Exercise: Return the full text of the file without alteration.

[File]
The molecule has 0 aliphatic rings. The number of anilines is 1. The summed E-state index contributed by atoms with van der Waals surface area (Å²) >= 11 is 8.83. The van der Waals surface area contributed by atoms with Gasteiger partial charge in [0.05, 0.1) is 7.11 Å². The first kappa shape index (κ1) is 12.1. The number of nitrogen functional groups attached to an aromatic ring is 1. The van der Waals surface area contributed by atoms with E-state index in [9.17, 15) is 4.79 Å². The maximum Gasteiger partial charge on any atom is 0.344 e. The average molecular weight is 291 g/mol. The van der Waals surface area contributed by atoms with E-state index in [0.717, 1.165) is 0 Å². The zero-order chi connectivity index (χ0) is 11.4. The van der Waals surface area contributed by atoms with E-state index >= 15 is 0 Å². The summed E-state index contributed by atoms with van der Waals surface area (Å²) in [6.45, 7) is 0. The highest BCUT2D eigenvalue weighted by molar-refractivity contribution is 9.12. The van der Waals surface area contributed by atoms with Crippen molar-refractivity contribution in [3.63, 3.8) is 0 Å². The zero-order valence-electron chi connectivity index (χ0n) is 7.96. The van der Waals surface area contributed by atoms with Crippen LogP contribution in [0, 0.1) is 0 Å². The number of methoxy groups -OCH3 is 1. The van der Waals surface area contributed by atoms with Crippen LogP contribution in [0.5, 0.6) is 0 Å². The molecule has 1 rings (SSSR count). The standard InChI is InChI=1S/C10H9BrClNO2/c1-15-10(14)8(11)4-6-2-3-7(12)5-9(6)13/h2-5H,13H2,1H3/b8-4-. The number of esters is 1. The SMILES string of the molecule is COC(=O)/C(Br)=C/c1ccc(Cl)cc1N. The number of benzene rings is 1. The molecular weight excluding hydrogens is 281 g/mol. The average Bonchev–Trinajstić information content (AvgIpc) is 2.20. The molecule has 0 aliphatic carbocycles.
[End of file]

The molecule has 0 aliphatic rings. The number of anilines is 1. The summed E-state index contributed by atoms with van der Waals surface area (Å²) >= 11 is 8.83. The van der Waals surface area contributed by atoms with Gasteiger partial charge in [0.05, 0.1) is 7.11 Å². The first kappa shape index (κ1) is 12.1. The number of nitrogen functional groups attached to an aromatic ring is 1. The van der Waals surface area contributed by atoms with E-state index in [9.17, 15) is 4.79 Å². The maximum Gasteiger partial charge on any atom is 0.344 e. The average molecular weight is 291 g/mol. The van der Waals surface area contributed by atoms with E-state index in [0.717, 1.165) is 0 Å². The zero-order chi connectivity index (χ0) is 11.4. The van der Waals surface area contributed by atoms with E-state index >= 15 is 0 Å². The summed E-state index contributed by atoms with van der Waals surface area (Å²) in [6.45, 7) is 0. The highest BCUT2D eigenvalue weighted by molar-refractivity contribution is 9.12. The van der Waals surface area contributed by atoms with Crippen molar-refractivity contribution in [3.63, 3.8) is 0 Å². The zero-order valence-electron chi connectivity index (χ0n) is 7.96. The van der Waals surface area contributed by atoms with Crippen LogP contribution in [0, 0.1) is 0 Å². The number of methoxy groups -OCH3 is 1. The van der Waals surface area contributed by atoms with Crippen LogP contribution in [0.5, 0.6) is 0 Å². The molecule has 1 rings (SSSR count). The standard InChI is InChI=1S/C10H9BrClNO2/c1-15-10(14)8(11)4-6-2-3-7(12)5-9(6)13/h2-5H,13H2,1H3/b8-4-. The number of esters is 1. The SMILES string of the molecule is COC(=O)/C(Br)=C/c1ccc(Cl)cc1N. The number of benzene rings is 1. The molecular weight excluding hydrogens is 281 g/mol. The average Bonchev–Trinajstić information content (AvgIpc) is 2.20. The molecule has 0 aliphatic carbocycles.